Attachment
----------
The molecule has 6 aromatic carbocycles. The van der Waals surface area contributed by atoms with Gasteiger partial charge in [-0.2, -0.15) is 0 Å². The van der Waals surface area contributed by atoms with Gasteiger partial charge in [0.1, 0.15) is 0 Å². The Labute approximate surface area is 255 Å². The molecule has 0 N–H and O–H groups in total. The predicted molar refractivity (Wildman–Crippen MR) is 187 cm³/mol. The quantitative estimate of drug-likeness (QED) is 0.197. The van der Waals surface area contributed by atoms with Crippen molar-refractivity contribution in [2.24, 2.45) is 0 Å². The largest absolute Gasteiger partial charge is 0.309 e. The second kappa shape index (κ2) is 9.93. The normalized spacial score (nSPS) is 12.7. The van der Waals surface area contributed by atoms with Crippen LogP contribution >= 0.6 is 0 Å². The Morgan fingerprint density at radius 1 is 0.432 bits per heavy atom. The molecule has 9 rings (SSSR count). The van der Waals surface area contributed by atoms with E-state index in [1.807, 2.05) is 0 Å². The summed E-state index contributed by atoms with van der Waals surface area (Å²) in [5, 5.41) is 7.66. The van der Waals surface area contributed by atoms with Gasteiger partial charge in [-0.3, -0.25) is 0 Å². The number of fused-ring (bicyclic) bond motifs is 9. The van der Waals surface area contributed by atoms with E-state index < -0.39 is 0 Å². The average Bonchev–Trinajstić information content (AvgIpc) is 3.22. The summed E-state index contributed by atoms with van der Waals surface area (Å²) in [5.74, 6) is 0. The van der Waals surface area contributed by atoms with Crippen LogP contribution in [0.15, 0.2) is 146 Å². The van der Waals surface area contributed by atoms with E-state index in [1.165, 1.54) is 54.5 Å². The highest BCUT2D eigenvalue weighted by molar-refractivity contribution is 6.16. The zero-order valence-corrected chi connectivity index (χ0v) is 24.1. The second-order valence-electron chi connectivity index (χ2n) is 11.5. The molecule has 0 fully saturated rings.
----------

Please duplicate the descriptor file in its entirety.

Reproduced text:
The molecule has 6 aromatic carbocycles. The van der Waals surface area contributed by atoms with Gasteiger partial charge in [-0.2, -0.15) is 0 Å². The van der Waals surface area contributed by atoms with Gasteiger partial charge in [0.1, 0.15) is 0 Å². The Labute approximate surface area is 255 Å². The molecule has 0 N–H and O–H groups in total. The predicted molar refractivity (Wildman–Crippen MR) is 187 cm³/mol. The quantitative estimate of drug-likeness (QED) is 0.197. The van der Waals surface area contributed by atoms with Crippen molar-refractivity contribution in [2.24, 2.45) is 0 Å². The largest absolute Gasteiger partial charge is 0.309 e. The second kappa shape index (κ2) is 9.93. The normalized spacial score (nSPS) is 12.7. The van der Waals surface area contributed by atoms with Crippen LogP contribution >= 0.6 is 0 Å². The Morgan fingerprint density at radius 1 is 0.432 bits per heavy atom. The molecule has 9 rings (SSSR count). The van der Waals surface area contributed by atoms with E-state index in [1.807, 2.05) is 0 Å². The summed E-state index contributed by atoms with van der Waals surface area (Å²) in [5, 5.41) is 7.66. The van der Waals surface area contributed by atoms with Gasteiger partial charge in [-0.3, -0.25) is 0 Å². The number of fused-ring (bicyclic) bond motifs is 9. The van der Waals surface area contributed by atoms with E-state index < -0.39 is 0 Å². The average Bonchev–Trinajstić information content (AvgIpc) is 3.22. The summed E-state index contributed by atoms with van der Waals surface area (Å²) in [5.74, 6) is 0. The van der Waals surface area contributed by atoms with Crippen LogP contribution in [0.15, 0.2) is 146 Å². The van der Waals surface area contributed by atoms with E-state index in [1.165, 1.54) is 54.5 Å². The highest BCUT2D eigenvalue weighted by molar-refractivity contribution is 6.16. The zero-order valence-corrected chi connectivity index (χ0v) is 24.1. The second-order valence-electron chi connectivity index (χ2n) is 11.5. The molecule has 0 fully saturated rings.